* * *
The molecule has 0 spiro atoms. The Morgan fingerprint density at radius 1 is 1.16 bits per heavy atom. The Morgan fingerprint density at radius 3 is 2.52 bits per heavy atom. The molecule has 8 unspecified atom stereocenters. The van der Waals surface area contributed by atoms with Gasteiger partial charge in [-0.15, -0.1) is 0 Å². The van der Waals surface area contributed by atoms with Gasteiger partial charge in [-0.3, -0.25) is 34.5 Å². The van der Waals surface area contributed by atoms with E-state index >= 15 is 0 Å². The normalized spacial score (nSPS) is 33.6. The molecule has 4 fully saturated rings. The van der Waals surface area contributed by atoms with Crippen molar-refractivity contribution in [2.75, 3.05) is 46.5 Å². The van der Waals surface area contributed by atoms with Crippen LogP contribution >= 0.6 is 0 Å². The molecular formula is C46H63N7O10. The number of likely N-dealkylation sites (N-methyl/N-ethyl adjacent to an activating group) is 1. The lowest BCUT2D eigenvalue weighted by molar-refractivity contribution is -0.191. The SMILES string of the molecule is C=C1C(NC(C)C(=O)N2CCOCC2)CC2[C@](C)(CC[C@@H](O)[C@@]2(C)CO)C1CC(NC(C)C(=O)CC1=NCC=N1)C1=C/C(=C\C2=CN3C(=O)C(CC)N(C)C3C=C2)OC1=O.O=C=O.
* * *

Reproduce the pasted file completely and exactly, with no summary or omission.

The molecule has 0 spiro atoms. The Morgan fingerprint density at radius 1 is 1.16 bits per heavy atom. The Morgan fingerprint density at radius 3 is 2.52 bits per heavy atom. The molecule has 8 unspecified atom stereocenters. The van der Waals surface area contributed by atoms with Gasteiger partial charge in [-0.15, -0.1) is 0 Å². The van der Waals surface area contributed by atoms with Gasteiger partial charge in [-0.3, -0.25) is 34.5 Å². The van der Waals surface area contributed by atoms with E-state index >= 15 is 0 Å². The normalized spacial score (nSPS) is 33.6. The molecule has 4 fully saturated rings. The van der Waals surface area contributed by atoms with Crippen molar-refractivity contribution in [2.75, 3.05) is 46.5 Å². The van der Waals surface area contributed by atoms with Crippen LogP contribution >= 0.6 is 0 Å². The molecular formula is C46H63N7O10. The number of likely N-dealkylation sites (N-methyl/N-ethyl adjacent to an activating group) is 1. The lowest BCUT2D eigenvalue weighted by molar-refractivity contribution is -0.191. The SMILES string of the molecule is C=C1C(NC(C)C(=O)N2CCOCC2)CC2[C@](C)(CC[C@@H](O)[C@@]2(C)CO)C1CC(NC(C)C(=O)CC1=NCC=N1)C1=C/C(=C\C2=CN3C(=O)C(CC)N(C)C3C=C2)OC1=O.O=C=O.